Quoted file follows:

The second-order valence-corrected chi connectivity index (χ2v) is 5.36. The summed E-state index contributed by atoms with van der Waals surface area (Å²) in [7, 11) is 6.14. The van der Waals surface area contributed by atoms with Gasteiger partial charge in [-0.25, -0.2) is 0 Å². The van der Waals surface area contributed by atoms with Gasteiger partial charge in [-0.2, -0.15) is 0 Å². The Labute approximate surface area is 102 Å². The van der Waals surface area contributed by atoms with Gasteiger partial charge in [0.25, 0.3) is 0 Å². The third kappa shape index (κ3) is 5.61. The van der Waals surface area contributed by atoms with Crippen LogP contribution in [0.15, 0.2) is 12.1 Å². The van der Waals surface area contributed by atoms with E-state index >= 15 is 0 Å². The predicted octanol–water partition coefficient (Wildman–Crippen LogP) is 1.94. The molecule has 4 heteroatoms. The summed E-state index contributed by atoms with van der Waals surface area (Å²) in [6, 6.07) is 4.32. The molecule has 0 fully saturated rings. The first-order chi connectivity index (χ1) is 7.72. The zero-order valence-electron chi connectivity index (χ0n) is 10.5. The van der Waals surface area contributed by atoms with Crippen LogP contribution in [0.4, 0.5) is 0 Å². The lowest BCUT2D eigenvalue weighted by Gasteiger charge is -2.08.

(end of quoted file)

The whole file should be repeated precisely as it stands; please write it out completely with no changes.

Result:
The second-order valence-corrected chi connectivity index (χ2v) is 5.36. The summed E-state index contributed by atoms with van der Waals surface area (Å²) in [7, 11) is 6.14. The van der Waals surface area contributed by atoms with Gasteiger partial charge in [-0.25, -0.2) is 0 Å². The van der Waals surface area contributed by atoms with Gasteiger partial charge in [-0.2, -0.15) is 0 Å². The Labute approximate surface area is 102 Å². The van der Waals surface area contributed by atoms with Gasteiger partial charge in [0.25, 0.3) is 0 Å². The third kappa shape index (κ3) is 5.61. The van der Waals surface area contributed by atoms with Crippen LogP contribution in [0.15, 0.2) is 12.1 Å². The van der Waals surface area contributed by atoms with E-state index >= 15 is 0 Å². The predicted octanol–water partition coefficient (Wildman–Crippen LogP) is 1.94. The molecule has 4 heteroatoms. The summed E-state index contributed by atoms with van der Waals surface area (Å²) in [6, 6.07) is 4.32. The molecule has 0 fully saturated rings. The first-order chi connectivity index (χ1) is 7.72. The zero-order valence-electron chi connectivity index (χ0n) is 10.5. The van der Waals surface area contributed by atoms with Crippen LogP contribution in [0.4, 0.5) is 0 Å². The lowest BCUT2D eigenvalue weighted by Gasteiger charge is -2.08.